Review: CID The Dummy [Wii]

Posted: February 22, 2012 in Reviews, Wii

I’m sure we all remember the Crash Test Dummy toys in our youth; I never had them personally but can recall the fun of smashing them apart, putting back together, rinse and repeat. But what if one of them had some artillery and could dish out the pain?

CID appears to be a copy of one of those dummies (Note: this is not an official title), who complains about wanting more meaning with his life than being smashed into walls. So when Crash Impact Dummy (CID) inventor Professor B.M. Werken finds his daughter has been kidnapped by former colleague D-Troit, CID is kitted up with an agile suit and a bazooka to get the job done.

The controls are done with a mix of physical controls and Wii remote waggling. You control CID with the nunchuk analogue stick and jump with the Z button. Violence is administered with the remote, punching is wiggling the remote up-and-down. The bazooka, you whip out by holding the A button and move the remote almost over your shoulder (“As though you were hoisting a bazooka onto your shoulder!” announces the instruction booklet). However this isn’t that responsive at times, and the times they are is when you need it and it’s conveniently when enemies are running at you. Running away isn’t always an option, since many of them can keep up with you, and a few failed attempts mean they’d be all over you. When you fire the bazooka it will simply aim dead ahead, and you can only get a sure-fire hit on an enemy by using the Wii remote to “lock on”. A really bad point within this is the inability to shoot higher or lower, even with the remote. Being low on health, standing on a step a metre high with multiple enemies on the platform below, this proves a major inconvenience. It was then a case of jumping down and hoping to lock on and fire before they shot at me. On offer are 3 different types of ammo: rubber, which doesn’t bounce much as the name would imply, ice, where you can freeze enemies and smash them, and fire, which turns the bazooka into a flamethrower. However at times if you can’t get the bazooka out quick enough it’s better to let your fists do the talking, even if it’d take longer to put the enemy down.

During cut scenes and little conversations with the Prof, some terrible voice acting is used, which also spills out onto the gameplay when CID lets out a few sound bites when his fists are flying or running up walls. It gets a little tiring when you hear “Not such a dummy now!” for the tenth time as CID is punching boxes for a power up. Some nice appropriate music goes for each of the levels, and the menu screen at the beginning has a track which sounds very similar to Fatboy Slims’ Weapon of Choice…

The graphics in the environments are smooth, nothing groundbreaking for the Wii but on the whole get the job done, the backgrounds are lovely which is a shame since you’re only restricted to the front of the screens. CID is fluid in his movements; the wide variety of enemies seems to have suffered, appearing a little blocky in their textures, ranging from normal looking soldiers to brains in jars and crocodile eggs with only the arms, legs and tail sticking out.

Nothing new is added to the platforming genre, it’s a “2.5D” game, like Crash Bandicoot on the Playstation – you travel from left to right but can also go up and down a little but get restricted by the environment. Imagine retro games like Streets of Rage and Golden Axe and you get the idea. As such the game is incredibly linear, a transition from left to right, maybe going back to push a button to open a door, hatch or lower a bridge the way you came, occasionally fighting some enemy robots and monsters along the way. The action isn’t always charging through walls and running ahead, the C button, when held, equals stealth mode, to carefully negotiate minefields and sneak past spotlights which being caught under will lock gates and send enemies after you.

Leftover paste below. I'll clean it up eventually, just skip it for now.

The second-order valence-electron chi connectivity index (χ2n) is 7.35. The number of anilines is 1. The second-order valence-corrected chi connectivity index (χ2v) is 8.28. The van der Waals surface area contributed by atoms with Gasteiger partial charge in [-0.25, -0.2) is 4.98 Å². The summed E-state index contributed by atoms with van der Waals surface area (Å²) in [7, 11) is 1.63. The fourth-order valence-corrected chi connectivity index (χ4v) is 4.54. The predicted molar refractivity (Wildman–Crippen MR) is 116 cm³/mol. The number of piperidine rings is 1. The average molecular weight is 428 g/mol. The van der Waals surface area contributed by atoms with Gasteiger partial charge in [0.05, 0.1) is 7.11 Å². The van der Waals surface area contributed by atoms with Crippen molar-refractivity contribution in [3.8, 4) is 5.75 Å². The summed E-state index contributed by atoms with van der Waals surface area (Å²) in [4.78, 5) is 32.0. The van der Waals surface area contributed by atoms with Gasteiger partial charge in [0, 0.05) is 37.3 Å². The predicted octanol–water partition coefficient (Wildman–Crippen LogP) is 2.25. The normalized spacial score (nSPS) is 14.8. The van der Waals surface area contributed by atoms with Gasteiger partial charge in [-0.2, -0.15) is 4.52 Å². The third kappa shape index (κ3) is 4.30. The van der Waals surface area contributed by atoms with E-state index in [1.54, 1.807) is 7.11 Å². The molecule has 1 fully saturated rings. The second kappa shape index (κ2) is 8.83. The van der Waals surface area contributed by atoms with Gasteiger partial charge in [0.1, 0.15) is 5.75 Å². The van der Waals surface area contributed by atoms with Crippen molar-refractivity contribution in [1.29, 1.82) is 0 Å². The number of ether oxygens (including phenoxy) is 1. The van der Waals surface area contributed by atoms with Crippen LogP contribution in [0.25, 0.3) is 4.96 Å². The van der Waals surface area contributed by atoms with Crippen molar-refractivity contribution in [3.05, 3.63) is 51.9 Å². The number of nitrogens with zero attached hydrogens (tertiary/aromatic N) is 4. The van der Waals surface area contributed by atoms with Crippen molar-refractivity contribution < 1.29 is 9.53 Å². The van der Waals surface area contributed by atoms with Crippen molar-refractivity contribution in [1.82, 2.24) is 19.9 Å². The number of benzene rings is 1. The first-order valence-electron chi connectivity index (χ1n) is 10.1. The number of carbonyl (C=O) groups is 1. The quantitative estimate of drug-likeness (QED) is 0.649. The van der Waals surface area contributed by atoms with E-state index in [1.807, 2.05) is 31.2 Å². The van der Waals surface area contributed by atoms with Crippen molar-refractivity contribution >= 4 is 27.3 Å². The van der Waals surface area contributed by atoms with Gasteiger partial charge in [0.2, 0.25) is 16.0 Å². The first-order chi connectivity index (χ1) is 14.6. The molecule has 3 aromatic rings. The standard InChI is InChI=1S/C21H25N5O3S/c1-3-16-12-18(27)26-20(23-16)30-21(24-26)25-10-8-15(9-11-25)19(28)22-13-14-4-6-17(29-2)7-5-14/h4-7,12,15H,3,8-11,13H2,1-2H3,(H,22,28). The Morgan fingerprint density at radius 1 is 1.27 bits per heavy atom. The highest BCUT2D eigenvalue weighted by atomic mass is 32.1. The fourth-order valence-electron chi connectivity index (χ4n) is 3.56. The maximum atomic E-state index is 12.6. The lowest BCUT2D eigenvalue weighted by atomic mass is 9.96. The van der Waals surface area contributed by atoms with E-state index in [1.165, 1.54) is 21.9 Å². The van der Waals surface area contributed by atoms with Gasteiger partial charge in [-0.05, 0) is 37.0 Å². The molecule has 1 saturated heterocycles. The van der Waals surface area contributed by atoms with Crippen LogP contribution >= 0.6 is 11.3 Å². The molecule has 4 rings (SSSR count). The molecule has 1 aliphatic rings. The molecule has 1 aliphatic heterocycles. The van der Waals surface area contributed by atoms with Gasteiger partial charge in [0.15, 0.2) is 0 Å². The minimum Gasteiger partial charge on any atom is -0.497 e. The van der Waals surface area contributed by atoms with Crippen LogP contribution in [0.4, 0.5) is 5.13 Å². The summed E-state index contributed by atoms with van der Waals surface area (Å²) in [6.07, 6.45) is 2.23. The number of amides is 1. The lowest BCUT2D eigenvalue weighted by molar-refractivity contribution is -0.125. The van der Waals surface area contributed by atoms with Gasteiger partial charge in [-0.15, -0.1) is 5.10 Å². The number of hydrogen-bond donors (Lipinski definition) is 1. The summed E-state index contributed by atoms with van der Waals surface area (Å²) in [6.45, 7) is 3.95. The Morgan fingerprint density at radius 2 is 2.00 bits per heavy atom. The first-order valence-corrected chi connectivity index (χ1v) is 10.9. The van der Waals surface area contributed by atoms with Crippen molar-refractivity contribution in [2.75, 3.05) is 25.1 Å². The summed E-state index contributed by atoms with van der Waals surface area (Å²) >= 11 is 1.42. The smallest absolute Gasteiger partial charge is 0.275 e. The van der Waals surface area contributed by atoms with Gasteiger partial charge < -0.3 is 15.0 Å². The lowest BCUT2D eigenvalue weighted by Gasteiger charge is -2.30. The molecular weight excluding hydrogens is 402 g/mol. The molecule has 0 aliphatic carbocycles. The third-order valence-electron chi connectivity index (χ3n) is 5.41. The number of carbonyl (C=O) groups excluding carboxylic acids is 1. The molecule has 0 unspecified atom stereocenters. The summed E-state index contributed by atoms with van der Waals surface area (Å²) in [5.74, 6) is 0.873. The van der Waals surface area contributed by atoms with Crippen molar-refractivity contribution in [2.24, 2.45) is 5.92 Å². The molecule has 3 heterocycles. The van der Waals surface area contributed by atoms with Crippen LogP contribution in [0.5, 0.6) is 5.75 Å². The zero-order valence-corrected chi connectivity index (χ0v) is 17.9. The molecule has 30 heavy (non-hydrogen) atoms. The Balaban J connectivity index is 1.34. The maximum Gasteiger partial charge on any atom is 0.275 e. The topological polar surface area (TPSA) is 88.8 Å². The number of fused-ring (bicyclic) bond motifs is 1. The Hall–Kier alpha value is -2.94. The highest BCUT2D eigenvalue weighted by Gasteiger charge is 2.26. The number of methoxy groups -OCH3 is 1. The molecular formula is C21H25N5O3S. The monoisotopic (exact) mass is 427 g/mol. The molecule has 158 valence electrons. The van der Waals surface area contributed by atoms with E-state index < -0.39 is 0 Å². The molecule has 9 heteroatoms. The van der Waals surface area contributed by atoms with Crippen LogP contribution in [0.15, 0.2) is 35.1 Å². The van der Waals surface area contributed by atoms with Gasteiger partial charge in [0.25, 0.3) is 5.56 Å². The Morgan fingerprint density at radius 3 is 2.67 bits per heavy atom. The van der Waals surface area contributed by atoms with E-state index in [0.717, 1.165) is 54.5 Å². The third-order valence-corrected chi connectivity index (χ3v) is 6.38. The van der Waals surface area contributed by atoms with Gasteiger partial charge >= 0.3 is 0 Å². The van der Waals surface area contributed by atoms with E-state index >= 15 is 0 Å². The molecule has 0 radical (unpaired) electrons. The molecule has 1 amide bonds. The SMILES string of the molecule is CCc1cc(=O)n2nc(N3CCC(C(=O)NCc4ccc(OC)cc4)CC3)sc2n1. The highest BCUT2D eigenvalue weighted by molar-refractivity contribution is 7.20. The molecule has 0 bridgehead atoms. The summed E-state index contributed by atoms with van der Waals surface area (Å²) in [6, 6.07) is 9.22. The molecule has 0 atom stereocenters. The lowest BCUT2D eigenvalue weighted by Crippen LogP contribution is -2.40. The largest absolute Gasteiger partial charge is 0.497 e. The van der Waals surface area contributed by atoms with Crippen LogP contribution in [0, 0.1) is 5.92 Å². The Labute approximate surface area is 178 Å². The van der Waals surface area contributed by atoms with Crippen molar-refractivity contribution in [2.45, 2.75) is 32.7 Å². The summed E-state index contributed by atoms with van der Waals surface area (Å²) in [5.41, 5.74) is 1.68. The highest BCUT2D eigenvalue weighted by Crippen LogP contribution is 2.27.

There are some secret areas hidden in the landscape, although not that hard to find, just a path leading in the opposite direction which could be the way you mean to go to begin with. You know it’s a secret area because you’ll hear the Prof’s annoying voice blurting out “You’ve found a secret area!” which contains some health, maybe some ammo, and Orbs which can be used for a Panic Attack which destroys all enemies within range. Variety is offered with some driving levels and boss fights, which are hardly challenging and consist of running back and forth waiting for them to reveal their weak points. Driving levels offer a break with some variety and involves moving from side to side on a road, avoiding road blocks and backward arrows, aiming for the forward arrows. Even though they don’t last more than five minutes each,they are quite enjoyable.

Because of all this as soon as you complete the game the first time you probably won’t want to play it again anytime soon, unless you’re a perfectionist and wish to find every secret area (and since they have no impact on the game, this might be unlikely), or just to play it on a higher difficulty. However CID The Dummy feels like a modern incarnation of the Platformers of Old, given a 3D makeover and some added variety in the form of the bazooka and Wiimote wiggling make it an interesting title. But compared to more complicated titles, CID comes off being average, samey and not all that challenging. If you ever feel like just sitting back and just playing a game where the plot won’t bother you, you could consider CID. Not worth the top end of a Wii games’ price range, but if you can find it cheap, you might have a fair purchase on your hands.

Sound 3/5
Gameplay 4/5
Graphics 3/5
Lifespan 2/5
Playability 3/5

Simple to pick up
Fairly easy
Driving makes a welcome escape

Repetitive and average
Annoying voice acting
Motions not always detected



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